Chaos erupted at Hong Kong's airport for a second day Tuesday as pro-democracy protesters staged a disruptive sit-in that paralysed hundreds of flights, saw police fire pepper spray, and a mainland journalist beaten.
Demonstrators defied warnings from the city's leader who said they were heading down a "path of no return", and US President Donald Trump called for calm, saying his intelligence had reported Chinese troop movements toward the Hong Kong border.
The latest protest led to ugly scenes at one of the world's busiest airports where small groups of hardcore demonstrators turned on two men they accused of being spies or undercover police -- and as desperate travellers pleaded in vain to be allowed onto flights.
Hong Kong's ten-week-long political crisis has seen millions of people take to the streets calling for a halt to sliding freedoms and was already the biggest challenge to Chinese rule of the semi-autonomous city since its 1997 handover from Britain.
But two days of protests at the airport have again raised the stakes for the financial hub.
Beijing is sending increasingly ominous signals that the unrest must end, with state-run media showing videos of security forces gathering across the border.
All check-ins were cancelled on Tuesday afternoon after thousands of protesters wearing their signature black T-shirts made barricades using luggage trolleys to prevent passengers from passing through security gates. Scuffles broke out between protesters and travellers who pleaded to be allowed past.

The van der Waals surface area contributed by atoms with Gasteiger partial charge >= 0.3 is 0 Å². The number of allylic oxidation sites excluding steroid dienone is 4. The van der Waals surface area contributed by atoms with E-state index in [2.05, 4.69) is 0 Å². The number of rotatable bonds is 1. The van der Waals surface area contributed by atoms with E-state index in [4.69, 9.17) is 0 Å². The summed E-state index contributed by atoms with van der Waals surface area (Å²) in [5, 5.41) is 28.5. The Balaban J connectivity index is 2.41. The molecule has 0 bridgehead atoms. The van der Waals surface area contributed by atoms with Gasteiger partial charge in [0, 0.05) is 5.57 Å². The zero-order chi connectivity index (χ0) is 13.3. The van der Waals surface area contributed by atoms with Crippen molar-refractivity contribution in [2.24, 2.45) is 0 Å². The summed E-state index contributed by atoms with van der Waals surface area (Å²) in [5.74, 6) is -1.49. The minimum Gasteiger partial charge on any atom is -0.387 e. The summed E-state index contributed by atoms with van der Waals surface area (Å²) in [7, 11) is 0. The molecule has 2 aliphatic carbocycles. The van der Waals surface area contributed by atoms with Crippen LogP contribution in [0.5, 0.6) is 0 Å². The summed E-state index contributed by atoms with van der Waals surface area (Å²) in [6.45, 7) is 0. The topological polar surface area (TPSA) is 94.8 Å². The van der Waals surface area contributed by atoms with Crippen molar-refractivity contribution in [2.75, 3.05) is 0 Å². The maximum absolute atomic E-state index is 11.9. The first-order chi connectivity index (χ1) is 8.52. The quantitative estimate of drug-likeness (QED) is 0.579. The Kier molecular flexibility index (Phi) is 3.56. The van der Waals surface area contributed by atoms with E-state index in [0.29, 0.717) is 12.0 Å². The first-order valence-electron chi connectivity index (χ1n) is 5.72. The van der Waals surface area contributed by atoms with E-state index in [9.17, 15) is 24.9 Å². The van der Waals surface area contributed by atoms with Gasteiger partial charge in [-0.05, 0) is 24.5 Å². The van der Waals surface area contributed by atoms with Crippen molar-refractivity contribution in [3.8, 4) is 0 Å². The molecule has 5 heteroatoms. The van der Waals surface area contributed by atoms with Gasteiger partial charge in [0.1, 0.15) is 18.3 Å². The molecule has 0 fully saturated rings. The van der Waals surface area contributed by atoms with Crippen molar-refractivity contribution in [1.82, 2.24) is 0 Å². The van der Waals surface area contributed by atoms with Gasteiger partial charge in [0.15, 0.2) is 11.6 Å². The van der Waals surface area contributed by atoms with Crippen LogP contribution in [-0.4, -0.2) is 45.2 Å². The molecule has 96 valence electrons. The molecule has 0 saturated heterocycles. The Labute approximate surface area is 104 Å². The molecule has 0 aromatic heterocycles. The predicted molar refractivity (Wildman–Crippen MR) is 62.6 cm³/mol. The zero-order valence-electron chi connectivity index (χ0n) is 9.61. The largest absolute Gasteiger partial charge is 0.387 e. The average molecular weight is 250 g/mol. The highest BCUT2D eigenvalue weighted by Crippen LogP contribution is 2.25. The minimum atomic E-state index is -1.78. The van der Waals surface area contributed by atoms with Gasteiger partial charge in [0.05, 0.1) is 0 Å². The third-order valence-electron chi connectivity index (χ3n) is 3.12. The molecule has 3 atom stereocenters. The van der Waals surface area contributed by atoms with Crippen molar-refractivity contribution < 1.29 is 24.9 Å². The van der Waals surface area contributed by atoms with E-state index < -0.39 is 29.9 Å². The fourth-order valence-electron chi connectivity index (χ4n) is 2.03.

Vigilantism also broke out when crowds turned on two men suspected of being interlopers.
Police recently disguised themselves as activists to make arrests, a move which has sent paranoia soaring about potential infiltrators.
The first man was held for about two hours before eventually being led away in an ambulance. Riot police briefly deployed pepper spray and batons to beat back protesters while they escorted the vehicle away from the departures hall.
Soon afterwards a second man -- wearing a yellow journalist vest -- was surrounded, zip-tied and then beaten by a small group who accused him of being a spy.
In a tweet, Hu Xijun, the editor of China's state-controlled Global Times tabloid -- which has vociferously condemned the protests -- confirmed the man was a journalist working for the paper.
The man was later driven away in an ambulance after fellow protesters and volunteer medics carried him away.
On Tuesday morning, the city's leader, Carrie Lam, gave an at-times emotional press conference in which she warned of dangerous consequences if escalating violence was not curbed.
"Violence... will push Hong Kong down a path of no return," she said. Lam, who faced fierce questioning from local reporters and at one point appeared to be on the verge of tears, appealed for calm.
"Take a minute to think, look at our city, our home, do you all really want to see it pushed into an abyss?" Lam said, although she again refused to make any concessions to the protesters.
(This story has not been edited by Business Standard staff and is auto-generated from a syndicated feed.)